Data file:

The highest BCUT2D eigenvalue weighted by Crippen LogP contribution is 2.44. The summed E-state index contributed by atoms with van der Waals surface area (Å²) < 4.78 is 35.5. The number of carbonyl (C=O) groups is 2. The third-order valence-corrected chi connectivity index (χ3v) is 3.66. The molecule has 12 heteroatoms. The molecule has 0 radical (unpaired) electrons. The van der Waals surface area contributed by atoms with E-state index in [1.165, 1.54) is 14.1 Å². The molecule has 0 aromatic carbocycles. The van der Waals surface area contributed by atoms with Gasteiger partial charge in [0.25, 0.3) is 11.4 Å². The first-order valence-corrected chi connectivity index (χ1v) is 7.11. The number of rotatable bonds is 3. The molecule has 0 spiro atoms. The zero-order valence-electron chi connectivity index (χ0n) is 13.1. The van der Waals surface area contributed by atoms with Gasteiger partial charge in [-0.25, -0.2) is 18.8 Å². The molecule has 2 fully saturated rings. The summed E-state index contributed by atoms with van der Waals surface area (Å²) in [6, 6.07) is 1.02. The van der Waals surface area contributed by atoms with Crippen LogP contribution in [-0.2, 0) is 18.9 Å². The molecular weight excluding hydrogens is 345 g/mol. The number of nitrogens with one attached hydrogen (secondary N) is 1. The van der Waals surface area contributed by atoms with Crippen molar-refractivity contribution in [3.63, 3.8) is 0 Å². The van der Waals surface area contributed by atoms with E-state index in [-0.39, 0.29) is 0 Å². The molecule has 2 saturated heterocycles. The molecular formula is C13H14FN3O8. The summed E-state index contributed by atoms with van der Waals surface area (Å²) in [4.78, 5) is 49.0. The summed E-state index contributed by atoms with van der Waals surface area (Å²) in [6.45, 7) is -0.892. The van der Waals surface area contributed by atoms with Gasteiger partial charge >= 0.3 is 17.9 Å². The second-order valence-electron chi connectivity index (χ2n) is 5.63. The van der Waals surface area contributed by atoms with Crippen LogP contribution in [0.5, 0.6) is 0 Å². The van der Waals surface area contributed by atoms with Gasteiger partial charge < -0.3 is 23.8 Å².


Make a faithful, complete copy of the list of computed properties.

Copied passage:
The highest BCUT2D eigenvalue weighted by Crippen LogP contribution is 2.44. The summed E-state index contributed by atoms with van der Waals surface area (Å²) < 4.78 is 35.5. The number of carbonyl (C=O) groups is 2. The third-order valence-corrected chi connectivity index (χ3v) is 3.66. The molecule has 12 heteroatoms. The molecule has 0 radical (unpaired) electrons. The van der Waals surface area contributed by atoms with E-state index in [1.165, 1.54) is 14.1 Å². The molecule has 0 aromatic carbocycles. The van der Waals surface area contributed by atoms with Gasteiger partial charge in [0.25, 0.3) is 11.4 Å². The first-order valence-corrected chi connectivity index (χ1v) is 7.11. The number of rotatable bonds is 3. The molecule has 0 spiro atoms. The zero-order valence-electron chi connectivity index (χ0n) is 13.1. The van der Waals surface area contributed by atoms with Gasteiger partial charge in [-0.25, -0.2) is 18.8 Å². The molecule has 2 fully saturated rings. The summed E-state index contributed by atoms with van der Waals surface area (Å²) in [6, 6.07) is 1.02. The van der Waals surface area contributed by atoms with Crippen LogP contribution in [-0.2, 0) is 18.9 Å². The molecular weight excluding hydrogens is 345 g/mol. The number of nitrogens with one attached hydrogen (secondary N) is 1. The van der Waals surface area contributed by atoms with Crippen molar-refractivity contribution in [3.63, 3.8) is 0 Å². The van der Waals surface area contributed by atoms with E-state index in [-0.39, 0.29) is 0 Å². The molecule has 2 saturated heterocycles. The molecular formula is C13H14FN3O8. The summed E-state index contributed by atoms with van der Waals surface area (Å²) in [4.78, 5) is 49.0. The summed E-state index contributed by atoms with van der Waals surface area (Å²) in [6.45, 7) is -0.892. The van der Waals surface area contributed by atoms with Gasteiger partial charge >= 0.3 is 17.9 Å². The second-order valence-electron chi connectivity index (χ2n) is 5.63. The van der Waals surface area contributed by atoms with Crippen LogP contribution in [0.5, 0.6) is 0 Å². The van der Waals surface area contributed by atoms with Gasteiger partial charge < -0.3 is 23.8 Å².